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CHAPEL HILL. N.C FRIDAY, JULY 5. 1957
WATERMELON QUEEN AND COURT
Watermelon Queen Carolyn Hilker of Charlotte' center, is
pictured with the two runner-ups, Noel Vossler of Fayelleville.
left, and Mary Frances Hart of Elkin. (Photo by Bill King.)
Dr. W. L Wells to Discuss
Effects Of Atomic Fallout
Dr. Warner L. Wells, assistant
professor of surgery at U.N.C.,
authority on atomic fallout and
author of the well-known book
on the subject, "Hiroshima Dia
ry," will speak Tuesday night at
a sunoer meeting in the back
dining room of Lenoir Hall.
Dr. Wells, who spent some time
in Japan studying case histories,
will discuss the subject "The
Atomic Bomb: The Effect of
Fallout on Mankind." He was the
receiver of the O. Max Gardner
award here last May, which is
given each year "To the member
of the faculty of the Consolidated
'University, who, during the cur
rent scholastic year, has made the
greatest contribution to the wel
fare of the human race."
Dr. Wells won the award pri
' marily for discovering, translat-
ing and editing "Hiroshima Dia
'ry." This is the story of the
atomic bombing of Hiroshima, as
kept in the diary of Dr. Nichihiko
i Hachiya of Hiroshima. " " ,
The supper will be sponsored
. , by the YWCA and YMCA at 6
This is the last issue of the
Summer School Weekly until the
second summer session. The next
issue will appear on Friday, July
Those interested in joining the
staff for the second session are
asked to attend a staff meeting
to be held in the Daily Tar Heel
nf f ice in Graham Memorial at
3:30 p.m. on Monday, July 15.
p.m. on Tuesday and is open to
the public. AH interested students
are invited to buy their suppers
in the cafeteria and then come to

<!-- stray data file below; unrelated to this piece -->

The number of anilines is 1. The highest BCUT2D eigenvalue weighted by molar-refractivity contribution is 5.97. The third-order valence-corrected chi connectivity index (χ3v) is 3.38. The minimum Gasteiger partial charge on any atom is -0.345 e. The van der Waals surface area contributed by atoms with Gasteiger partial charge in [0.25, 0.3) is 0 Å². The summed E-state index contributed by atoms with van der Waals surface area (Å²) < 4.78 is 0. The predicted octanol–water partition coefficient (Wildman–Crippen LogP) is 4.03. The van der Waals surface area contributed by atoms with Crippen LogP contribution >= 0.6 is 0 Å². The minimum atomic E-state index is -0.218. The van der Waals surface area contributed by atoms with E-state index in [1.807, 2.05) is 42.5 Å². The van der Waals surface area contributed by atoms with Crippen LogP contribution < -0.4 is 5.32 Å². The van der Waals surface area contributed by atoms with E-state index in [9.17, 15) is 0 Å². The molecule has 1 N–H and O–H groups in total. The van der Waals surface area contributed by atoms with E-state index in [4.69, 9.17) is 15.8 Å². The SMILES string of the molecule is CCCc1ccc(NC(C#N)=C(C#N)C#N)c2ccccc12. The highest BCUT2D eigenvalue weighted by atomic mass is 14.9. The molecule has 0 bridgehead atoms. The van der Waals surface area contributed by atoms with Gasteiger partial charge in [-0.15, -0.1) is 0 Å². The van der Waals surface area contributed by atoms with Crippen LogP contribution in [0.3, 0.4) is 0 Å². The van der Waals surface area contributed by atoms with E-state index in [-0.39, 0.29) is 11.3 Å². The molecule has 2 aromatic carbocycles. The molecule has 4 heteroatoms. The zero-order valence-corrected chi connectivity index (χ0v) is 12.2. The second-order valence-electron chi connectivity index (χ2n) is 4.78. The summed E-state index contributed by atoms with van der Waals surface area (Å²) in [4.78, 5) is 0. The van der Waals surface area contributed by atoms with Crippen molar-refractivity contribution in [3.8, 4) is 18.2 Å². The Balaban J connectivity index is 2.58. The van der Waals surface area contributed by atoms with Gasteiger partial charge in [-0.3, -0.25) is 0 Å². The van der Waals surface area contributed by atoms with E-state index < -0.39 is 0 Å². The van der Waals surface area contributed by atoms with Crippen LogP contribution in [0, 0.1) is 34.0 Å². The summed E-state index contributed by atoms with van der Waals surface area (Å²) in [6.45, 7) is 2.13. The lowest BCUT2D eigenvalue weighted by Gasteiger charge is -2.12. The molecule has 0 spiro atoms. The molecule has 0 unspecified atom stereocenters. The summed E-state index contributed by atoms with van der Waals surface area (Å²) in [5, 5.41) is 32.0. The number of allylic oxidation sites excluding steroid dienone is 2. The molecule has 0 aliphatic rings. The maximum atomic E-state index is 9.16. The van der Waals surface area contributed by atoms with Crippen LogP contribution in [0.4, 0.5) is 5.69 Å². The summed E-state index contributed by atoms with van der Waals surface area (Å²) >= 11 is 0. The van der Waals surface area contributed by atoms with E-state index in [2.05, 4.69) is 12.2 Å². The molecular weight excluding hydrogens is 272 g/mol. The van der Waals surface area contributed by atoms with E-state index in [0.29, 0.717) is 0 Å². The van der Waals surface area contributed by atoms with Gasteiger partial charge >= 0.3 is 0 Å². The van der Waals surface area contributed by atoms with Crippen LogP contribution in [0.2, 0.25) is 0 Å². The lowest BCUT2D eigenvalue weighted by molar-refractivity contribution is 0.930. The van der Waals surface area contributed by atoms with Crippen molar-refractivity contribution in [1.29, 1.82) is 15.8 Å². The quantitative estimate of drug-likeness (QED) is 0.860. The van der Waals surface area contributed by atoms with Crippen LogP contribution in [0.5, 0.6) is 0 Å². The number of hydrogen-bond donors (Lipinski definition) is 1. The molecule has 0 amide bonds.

the back dining room where
there will be a group supper, a
talk by Dr. Wells,- and then group
Special guests at the meeting
will be the members of the Cos
mopolitan Club and some selected
members of the physics and
chemistry department here.
The Y became interested in the
controversial subject after all the
recent publicity in the papers and
after receiving a letter from Jap
anese college students asking the
Y to have a program on the prob
DR. WARNER L. WELLS
To Speak Here Tuesday
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Of Gala Wa
Kai Jurgensen, a jovial,
scooter-riding dramatics profes
sor, and Carolyn Hilker, a lovely,
blue-eyed blonde coed reigned
Wednesday evening in Y Court as
King and Queen of the Water
melon Festival. . . ;
Miss Hilker's two attendants
were Noel Vossler, a- gray-eyed
blonde, and Mary Frances Hart,
a blue-eyed brunette. ' '
Chancellor William Aycock an
nounced the identity of the King
and Queen, kept secret until the
event, crowned the two, and pre
sented the Queen with a bouquet
of garden flowers. The two at
tendants were then presented
Miss Hilker, sponsored by Beta
Theta Pi fraternity, is from Char
lotte and regularly attends
Queens College there where she
will be a junior majoring in ele
mentary education next year.
When asked how she liked
Carolina, the sun-tanned beauty
flashed a radiant smile and said,
"I love Carolina, and the boys
here are even nicer' than I ex
pected them to be."
King of the "Festival, Kai Jur
gensen, is one of the best known
and best-liked professors on the
campus. Renowned, for riding to
class on his motor bike, this pro
fessor of dramatics originally
hails from Denmark. He is cur
rently in the process of directing
Shoemaker's Holiday" in the
Forest Theater: He translated
"Peer Gynt" which was given in
the Forest Theater this past
Miss Vossler, sponsored by Ay-
cock Dorm, is from Fayetteville,
and regularly attends Salem Col
lege where she is a rising junior
and a French major.
Miss Hart, sponsored by Lamb
da Chi Alpha fraternity, is from
Elkin and regularly attends Duke
University where she will be a
sophomore majoring in piano and
education next year.
The King of the Festival was
chosen by popular student voting,
and the Queen was chosen from